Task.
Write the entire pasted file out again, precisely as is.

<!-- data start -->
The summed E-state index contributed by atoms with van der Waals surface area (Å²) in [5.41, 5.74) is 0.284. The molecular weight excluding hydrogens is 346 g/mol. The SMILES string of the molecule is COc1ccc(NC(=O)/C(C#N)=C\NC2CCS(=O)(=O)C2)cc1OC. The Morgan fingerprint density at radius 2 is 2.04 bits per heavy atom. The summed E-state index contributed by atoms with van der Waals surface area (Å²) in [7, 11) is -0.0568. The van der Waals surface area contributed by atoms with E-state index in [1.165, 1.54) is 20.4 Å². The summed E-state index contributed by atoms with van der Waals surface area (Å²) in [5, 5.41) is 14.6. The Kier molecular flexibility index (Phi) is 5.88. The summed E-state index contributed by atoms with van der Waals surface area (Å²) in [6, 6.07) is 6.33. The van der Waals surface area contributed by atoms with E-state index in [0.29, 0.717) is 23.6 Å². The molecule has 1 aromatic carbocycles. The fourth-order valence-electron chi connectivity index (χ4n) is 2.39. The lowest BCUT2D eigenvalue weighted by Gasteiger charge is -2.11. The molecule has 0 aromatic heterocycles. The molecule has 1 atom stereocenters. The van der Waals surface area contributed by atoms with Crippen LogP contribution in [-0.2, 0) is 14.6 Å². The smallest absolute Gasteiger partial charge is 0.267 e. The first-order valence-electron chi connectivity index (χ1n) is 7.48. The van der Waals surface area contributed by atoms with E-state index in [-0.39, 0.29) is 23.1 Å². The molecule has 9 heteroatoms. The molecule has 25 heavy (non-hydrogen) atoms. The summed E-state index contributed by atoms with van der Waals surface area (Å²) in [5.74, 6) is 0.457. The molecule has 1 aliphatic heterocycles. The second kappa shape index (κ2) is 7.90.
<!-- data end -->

The summed E-state index contributed by atoms with van der Waals surface area (Å²) in [5.41, 5.74) is 0.284. The molecular weight excluding hydrogens is 346 g/mol. The SMILES string of the molecule is COc1ccc(NC(=O)/C(C#N)=C\NC2CCS(=O)(=O)C2)cc1OC. The Morgan fingerprint density at radius 2 is 2.04 bits per heavy atom. The summed E-state index contributed by atoms with van der Waals surface area (Å²) in [7, 11) is -0.0568. The van der Waals surface area contributed by atoms with E-state index in [1.165, 1.54) is 20.4 Å². The summed E-state index contributed by atoms with van der Waals surface area (Å²) in [5, 5.41) is 14.6. The Kier molecular flexibility index (Phi) is 5.88. The summed E-state index contributed by atoms with van der Waals surface area (Å²) in [6, 6.07) is 6.33. The van der Waals surface area contributed by atoms with E-state index in [0.29, 0.717) is 23.6 Å². The molecule has 1 aromatic carbocycles. The fourth-order valence-electron chi connectivity index (χ4n) is 2.39. The lowest BCUT2D eigenvalue weighted by Gasteiger charge is -2.11. The molecule has 0 aromatic heterocycles. The molecule has 1 atom stereocenters. The van der Waals surface area contributed by atoms with Crippen LogP contribution in [-0.2, 0) is 14.6 Å². The smallest absolute Gasteiger partial charge is 0.267 e. The first-order valence-electron chi connectivity index (χ1n) is 7.48. The van der Waals surface area contributed by atoms with E-state index in [-0.39, 0.29) is 23.1 Å². The molecule has 9 heteroatoms. The molecule has 25 heavy (non-hydrogen) atoms. The summed E-state index contributed by atoms with van der Waals surface area (Å²) in [5.74, 6) is 0.457. The molecule has 1 aliphatic heterocycles. The second kappa shape index (κ2) is 7.90.